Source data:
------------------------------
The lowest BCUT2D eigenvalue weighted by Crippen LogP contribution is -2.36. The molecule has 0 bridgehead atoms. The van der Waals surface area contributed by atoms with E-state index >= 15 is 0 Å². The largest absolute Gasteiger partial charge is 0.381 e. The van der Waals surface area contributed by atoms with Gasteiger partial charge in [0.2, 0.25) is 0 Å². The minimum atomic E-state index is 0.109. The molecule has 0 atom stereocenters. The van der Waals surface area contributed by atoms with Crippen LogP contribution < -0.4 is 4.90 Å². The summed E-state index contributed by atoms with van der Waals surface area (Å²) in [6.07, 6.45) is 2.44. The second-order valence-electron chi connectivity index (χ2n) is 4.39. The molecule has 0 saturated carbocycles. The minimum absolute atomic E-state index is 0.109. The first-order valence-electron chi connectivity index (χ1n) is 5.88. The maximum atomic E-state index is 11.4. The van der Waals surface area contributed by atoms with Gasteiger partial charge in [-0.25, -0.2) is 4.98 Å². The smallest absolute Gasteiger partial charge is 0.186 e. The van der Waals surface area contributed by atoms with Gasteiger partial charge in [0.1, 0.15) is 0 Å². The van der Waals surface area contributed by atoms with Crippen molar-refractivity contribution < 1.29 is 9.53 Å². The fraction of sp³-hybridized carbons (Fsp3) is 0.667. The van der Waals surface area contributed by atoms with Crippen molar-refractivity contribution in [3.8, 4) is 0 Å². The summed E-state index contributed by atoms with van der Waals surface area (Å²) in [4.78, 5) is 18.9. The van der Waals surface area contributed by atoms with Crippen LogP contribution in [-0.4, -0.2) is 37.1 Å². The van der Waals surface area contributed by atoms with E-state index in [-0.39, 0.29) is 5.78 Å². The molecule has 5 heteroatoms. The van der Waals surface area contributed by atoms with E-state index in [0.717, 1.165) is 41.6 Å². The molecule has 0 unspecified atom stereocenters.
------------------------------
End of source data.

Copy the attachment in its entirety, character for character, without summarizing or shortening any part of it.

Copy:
The lowest BCUT2D eigenvalue weighted by Crippen LogP contribution is -2.36. The molecule has 0 bridgehead atoms. The van der Waals surface area contributed by atoms with E-state index >= 15 is 0 Å². The largest absolute Gasteiger partial charge is 0.381 e. The van der Waals surface area contributed by atoms with Gasteiger partial charge in [0.2, 0.25) is 0 Å². The minimum atomic E-state index is 0.109. The molecule has 0 atom stereocenters. The van der Waals surface area contributed by atoms with Crippen LogP contribution < -0.4 is 4.90 Å². The summed E-state index contributed by atoms with van der Waals surface area (Å²) in [6.07, 6.45) is 2.44. The second-order valence-electron chi connectivity index (χ2n) is 4.39. The molecule has 0 saturated carbocycles. The minimum absolute atomic E-state index is 0.109. The first-order valence-electron chi connectivity index (χ1n) is 5.88. The maximum atomic E-state index is 11.4. The van der Waals surface area contributed by atoms with Gasteiger partial charge in [-0.25, -0.2) is 4.98 Å². The smallest absolute Gasteiger partial charge is 0.186 e. The van der Waals surface area contributed by atoms with Gasteiger partial charge in [0.1, 0.15) is 0 Å². The van der Waals surface area contributed by atoms with Crippen molar-refractivity contribution < 1.29 is 9.53 Å². The fraction of sp³-hybridized carbons (Fsp3) is 0.667. The van der Waals surface area contributed by atoms with Crippen molar-refractivity contribution in [3.8, 4) is 0 Å². The summed E-state index contributed by atoms with van der Waals surface area (Å²) in [4.78, 5) is 18.9. The van der Waals surface area contributed by atoms with Crippen LogP contribution in [-0.4, -0.2) is 37.1 Å². The van der Waals surface area contributed by atoms with E-state index in [-0.39, 0.29) is 5.78 Å². The molecule has 5 heteroatoms. The van der Waals surface area contributed by atoms with E-state index in [0.717, 1.165) is 41.6 Å². The molecule has 0 unspecified atom stereocenters.